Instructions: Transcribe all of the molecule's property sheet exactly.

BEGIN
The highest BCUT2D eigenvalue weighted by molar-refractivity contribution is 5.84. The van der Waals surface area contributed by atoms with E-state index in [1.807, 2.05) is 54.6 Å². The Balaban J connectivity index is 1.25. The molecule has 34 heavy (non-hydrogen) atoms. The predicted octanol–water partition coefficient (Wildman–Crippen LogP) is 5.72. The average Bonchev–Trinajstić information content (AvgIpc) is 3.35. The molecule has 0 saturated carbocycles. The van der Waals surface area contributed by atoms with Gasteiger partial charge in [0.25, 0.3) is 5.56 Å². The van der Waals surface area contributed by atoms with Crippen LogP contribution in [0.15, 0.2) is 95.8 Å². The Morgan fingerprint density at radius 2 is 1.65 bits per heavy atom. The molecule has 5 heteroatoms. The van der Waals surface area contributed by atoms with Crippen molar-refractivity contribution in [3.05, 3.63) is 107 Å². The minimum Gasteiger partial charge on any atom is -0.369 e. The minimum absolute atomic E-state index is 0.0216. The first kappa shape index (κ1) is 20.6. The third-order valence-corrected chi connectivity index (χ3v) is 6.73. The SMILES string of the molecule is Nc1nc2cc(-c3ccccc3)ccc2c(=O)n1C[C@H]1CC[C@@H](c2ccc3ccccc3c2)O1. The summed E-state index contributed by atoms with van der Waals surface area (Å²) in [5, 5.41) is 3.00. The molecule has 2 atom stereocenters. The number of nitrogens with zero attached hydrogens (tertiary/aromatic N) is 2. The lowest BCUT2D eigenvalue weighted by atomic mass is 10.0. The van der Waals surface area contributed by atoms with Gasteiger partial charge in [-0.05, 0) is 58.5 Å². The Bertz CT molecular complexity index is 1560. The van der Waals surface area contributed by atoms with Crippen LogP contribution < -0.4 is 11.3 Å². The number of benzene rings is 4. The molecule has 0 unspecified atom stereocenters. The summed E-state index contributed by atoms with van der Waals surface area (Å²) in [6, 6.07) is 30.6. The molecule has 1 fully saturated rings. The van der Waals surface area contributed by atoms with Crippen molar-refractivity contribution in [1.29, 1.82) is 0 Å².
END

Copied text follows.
The highest BCUT2D eigenvalue weighted by molar-refractivity contribution is 5.84. The van der Waals surface area contributed by atoms with E-state index in [1.807, 2.05) is 54.6 Å². The Balaban J connectivity index is 1.25. The molecule has 34 heavy (non-hydrogen) atoms. The predicted octanol–water partition coefficient (Wildman–Crippen LogP) is 5.72. The average Bonchev–Trinajstić information content (AvgIpc) is 3.35. The molecule has 0 saturated carbocycles. The van der Waals surface area contributed by atoms with Gasteiger partial charge in [0.25, 0.3) is 5.56 Å². The van der Waals surface area contributed by atoms with Crippen LogP contribution in [0.15, 0.2) is 95.8 Å². The Morgan fingerprint density at radius 2 is 1.65 bits per heavy atom. The molecule has 5 heteroatoms. The van der Waals surface area contributed by atoms with Crippen molar-refractivity contribution in [3.05, 3.63) is 107 Å². The minimum Gasteiger partial charge on any atom is -0.369 e. The minimum absolute atomic E-state index is 0.0216. The first kappa shape index (κ1) is 20.6. The third-order valence-corrected chi connectivity index (χ3v) is 6.73. The SMILES string of the molecule is Nc1nc2cc(-c3ccccc3)ccc2c(=O)n1C[C@H]1CC[C@@H](c2ccc3ccccc3c2)O1. The summed E-state index contributed by atoms with van der Waals surface area (Å²) in [5, 5.41) is 3.00. The molecule has 2 atom stereocenters. The number of nitrogens with zero attached hydrogens (tertiary/aromatic N) is 2. The lowest BCUT2D eigenvalue weighted by atomic mass is 10.0. The van der Waals surface area contributed by atoms with Gasteiger partial charge in [-0.05, 0) is 58.5 Å². The Bertz CT molecular complexity index is 1560. The van der Waals surface area contributed by atoms with Crippen LogP contribution < -0.4 is 11.3 Å². The number of benzene rings is 4. The molecule has 0 unspecified atom stereocenters. The summed E-state index contributed by atoms with van der Waals surface area (Å²) in [6, 6.07) is 30.6. The molecule has 1 fully saturated rings. The van der Waals surface area contributed by atoms with Crippen molar-refractivity contribution in [1.29, 1.82) is 0 Å².